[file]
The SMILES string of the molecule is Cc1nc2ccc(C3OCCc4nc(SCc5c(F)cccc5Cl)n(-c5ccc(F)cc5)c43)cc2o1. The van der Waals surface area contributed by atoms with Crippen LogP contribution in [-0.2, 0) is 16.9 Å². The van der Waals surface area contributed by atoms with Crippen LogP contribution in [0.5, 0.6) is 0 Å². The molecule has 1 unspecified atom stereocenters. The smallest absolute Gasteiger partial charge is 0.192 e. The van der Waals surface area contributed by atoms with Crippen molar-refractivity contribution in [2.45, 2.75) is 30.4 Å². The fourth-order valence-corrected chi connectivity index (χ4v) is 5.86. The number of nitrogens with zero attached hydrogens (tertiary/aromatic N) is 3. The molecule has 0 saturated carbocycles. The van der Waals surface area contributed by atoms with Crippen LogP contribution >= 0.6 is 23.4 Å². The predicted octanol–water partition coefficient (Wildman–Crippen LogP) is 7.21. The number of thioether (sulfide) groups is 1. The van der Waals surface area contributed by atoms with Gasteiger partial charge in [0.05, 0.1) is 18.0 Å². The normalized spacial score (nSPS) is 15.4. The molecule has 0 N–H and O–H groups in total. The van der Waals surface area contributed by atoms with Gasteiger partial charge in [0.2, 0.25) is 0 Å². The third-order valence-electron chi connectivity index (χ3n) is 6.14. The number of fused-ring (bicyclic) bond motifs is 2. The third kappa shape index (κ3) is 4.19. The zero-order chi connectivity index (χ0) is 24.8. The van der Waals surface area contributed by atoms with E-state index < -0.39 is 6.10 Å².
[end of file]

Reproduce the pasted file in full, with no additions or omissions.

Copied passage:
The SMILES string of the molecule is Cc1nc2ccc(C3OCCc4nc(SCc5c(F)cccc5Cl)n(-c5ccc(F)cc5)c43)cc2o1. The van der Waals surface area contributed by atoms with Crippen LogP contribution in [-0.2, 0) is 16.9 Å². The van der Waals surface area contributed by atoms with Crippen LogP contribution in [0.5, 0.6) is 0 Å². The molecule has 1 unspecified atom stereocenters. The smallest absolute Gasteiger partial charge is 0.192 e. The van der Waals surface area contributed by atoms with Crippen molar-refractivity contribution in [2.45, 2.75) is 30.4 Å². The fourth-order valence-corrected chi connectivity index (χ4v) is 5.86. The number of nitrogens with zero attached hydrogens (tertiary/aromatic N) is 3. The molecule has 0 saturated carbocycles. The van der Waals surface area contributed by atoms with Crippen LogP contribution >= 0.6 is 23.4 Å². The predicted octanol–water partition coefficient (Wildman–Crippen LogP) is 7.21. The number of thioether (sulfide) groups is 1. The van der Waals surface area contributed by atoms with Gasteiger partial charge in [0.05, 0.1) is 18.0 Å². The normalized spacial score (nSPS) is 15.4. The molecule has 0 N–H and O–H groups in total. The van der Waals surface area contributed by atoms with Gasteiger partial charge in [0.2, 0.25) is 0 Å². The third-order valence-electron chi connectivity index (χ3n) is 6.14. The number of fused-ring (bicyclic) bond motifs is 2. The third kappa shape index (κ3) is 4.19. The zero-order chi connectivity index (χ0) is 24.8. The van der Waals surface area contributed by atoms with E-state index < -0.39 is 6.10 Å².